Measurement and verification (M&V) is a practice used by energy companies to detail the decrease in energy associated with energy-efficient projects. Green building techniques, optimized operations via automation systems and renewable energy sources provide many opportunities for companies to achieve significant energy savings. However, project planners need a solid M&V foundation to get the data necessary to track ROI and determine whether they meet their original goals.
Common Uses of M&V
M&V is a useful service for companies across many industries. Energy audits create a baseline measurement and show businesses how they are wasting energy. Audits can also estimate the improvements that a commissioned project could deliver, which is useful in the planning phases or when seeking financing from a lender. By showing the value of a particular investment upfront through M&V services, businesses have a better chance of getting the funds needed.
Common Tools and Hardware Used by M&V
Data loggers are commonly used to get the data needed for M&V. Meters, sensors and other hardware deliver this information for the report. Building managers can also refer to electricity bills and other insight from the utility company for another perspective on any energy-efficiency projects.
How IoT Has Changed M&V
The Internet of Things has created a fundamental shift in the way M&V functions. Rather than working with data that’s days, weeks or months old, property managers receive real-time updates that reflect current energy usage. They have the ability to see the exact changes that take place after an energy-efficient project is complete, allowing them to show that the investment was worthwhile.
Due to the increased data accessibility, M&V is no longer limited to consultants. Facility managers can use IoT devices to help with many categories of M&V, including retrofit isolation, calibrated simulation and whole facility measurement. Isolating individual components or changes in the building system provides granular data that’s far more detailed than trying to pull data based on the overall energy usage.
IoT devices can integrate with other innovative solutions, such as a building automation system. Building engineers no longer need to access multiple systems to pull M&V data for equipment throughout the facility. Instead, they reference a single solution to get a better understanding of the current energy consumption. There’s no need to constantly commission and recommission M&V consultants since the configuration can work with all of the connected hardware in the building.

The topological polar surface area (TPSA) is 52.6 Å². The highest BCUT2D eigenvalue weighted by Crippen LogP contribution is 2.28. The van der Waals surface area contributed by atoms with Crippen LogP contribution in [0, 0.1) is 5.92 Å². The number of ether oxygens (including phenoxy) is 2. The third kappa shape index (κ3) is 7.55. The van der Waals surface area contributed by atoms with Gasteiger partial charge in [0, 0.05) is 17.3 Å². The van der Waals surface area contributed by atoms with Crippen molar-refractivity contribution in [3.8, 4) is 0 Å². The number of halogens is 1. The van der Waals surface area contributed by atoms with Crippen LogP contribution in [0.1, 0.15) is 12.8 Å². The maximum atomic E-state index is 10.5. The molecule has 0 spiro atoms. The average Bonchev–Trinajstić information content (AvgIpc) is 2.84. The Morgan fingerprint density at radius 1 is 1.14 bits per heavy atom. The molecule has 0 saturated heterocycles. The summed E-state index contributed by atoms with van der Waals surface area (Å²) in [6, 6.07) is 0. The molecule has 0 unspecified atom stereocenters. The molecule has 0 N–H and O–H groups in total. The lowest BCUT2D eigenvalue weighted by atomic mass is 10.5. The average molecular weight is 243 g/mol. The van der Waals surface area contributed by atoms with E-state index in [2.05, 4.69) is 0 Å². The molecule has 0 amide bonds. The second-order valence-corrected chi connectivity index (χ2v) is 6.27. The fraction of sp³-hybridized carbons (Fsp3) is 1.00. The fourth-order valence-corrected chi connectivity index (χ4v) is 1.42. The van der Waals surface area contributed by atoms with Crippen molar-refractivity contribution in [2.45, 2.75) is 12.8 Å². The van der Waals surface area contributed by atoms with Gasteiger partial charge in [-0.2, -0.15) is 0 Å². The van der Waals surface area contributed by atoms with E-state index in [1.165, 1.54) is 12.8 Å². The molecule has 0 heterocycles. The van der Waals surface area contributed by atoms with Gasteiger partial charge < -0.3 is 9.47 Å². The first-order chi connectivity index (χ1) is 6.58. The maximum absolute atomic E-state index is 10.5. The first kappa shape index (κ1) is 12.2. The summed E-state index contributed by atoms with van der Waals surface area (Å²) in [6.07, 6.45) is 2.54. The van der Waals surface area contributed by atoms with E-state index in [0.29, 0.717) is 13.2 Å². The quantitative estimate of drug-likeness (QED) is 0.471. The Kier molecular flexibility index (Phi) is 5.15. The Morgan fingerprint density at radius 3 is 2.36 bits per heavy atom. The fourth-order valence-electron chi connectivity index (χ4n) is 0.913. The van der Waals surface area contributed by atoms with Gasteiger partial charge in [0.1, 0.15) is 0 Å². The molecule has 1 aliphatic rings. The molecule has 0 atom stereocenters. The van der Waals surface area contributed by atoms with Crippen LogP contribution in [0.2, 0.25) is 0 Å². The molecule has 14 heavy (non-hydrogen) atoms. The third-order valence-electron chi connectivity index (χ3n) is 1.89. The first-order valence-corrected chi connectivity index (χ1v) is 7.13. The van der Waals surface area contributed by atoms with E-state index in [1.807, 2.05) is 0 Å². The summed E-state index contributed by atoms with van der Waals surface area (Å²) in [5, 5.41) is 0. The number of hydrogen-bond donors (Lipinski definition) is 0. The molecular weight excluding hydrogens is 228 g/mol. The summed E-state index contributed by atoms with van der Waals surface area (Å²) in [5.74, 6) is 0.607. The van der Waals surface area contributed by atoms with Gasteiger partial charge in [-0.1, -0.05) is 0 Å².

The environment and situation that a piece of equipment operates in are tracked as factors. The facility manager chooses the energy-efficient plan that works best for this specific case or focuses on those times that draw more power than others. The data provides the necessary context for making better decisions about lowering energy consumption and the most cost-effective ways to accomplish this goal.
Another type of technology that complements IoT sensors is predictive analytics. In addition to creating reports for the current energy improvements put into place, a predictive solution can model the available information to provide insights into future operations. The more data it receives from the building automation system and IoT sensors, the better its accuracy becomes. Facility managers also have the opportunity to compare energy-efficient improvements based on the typical environment encountered by parts of the building throughout the year.
How to Improve Continuous M&V
IoT transforms organizations’ M&V drastically from its original form. While they may not achieve that type of leap in the future, organizations can take advantage of the system to get on the path for ongoing improvements in M&V. It’s much easier to determine the impact of small changes, whether they’re looking at the data from a building-wide standpoint or isolating that part of the retrofit.
Incremental changes optimize the building’s energy consumption over time, with the help of data accessibility. As IoT sensors gather more information, facility managers can discover new opportunities for energy savings. They may be incremental improvements that were previously unfeasible to consider due to the lack of visibility into the potential savings. Now everything is quantifiable.
Traditional M&V plans typically include a post-installation report and an annual overview. A lot can change in a year, with fluctuations in energy costs, different operating environments and new technological advances. An IoT-driven continuous M&V allows facility managers to act quickly if things don’t go as expected in the post-installation period. For example, an energy-saving measure may not perform properly when the equipment conditions drastically change, such as a spike in its operating hours. Real-time data can spur an immediate investigation into what’s going on; a traditional M&V plan would hide this problem for some time. Depending on what’s going wrong, this could be a costly proposition for a company.
M&V is an essential part of moving toward a smart and green building. IoT sensors improve the traditional M&V process through real-time insights that make it possible to continually optimize the system. Facility managers can move from reports that have significant delays after installation to a nearly instant look at how well an energy project is performing.
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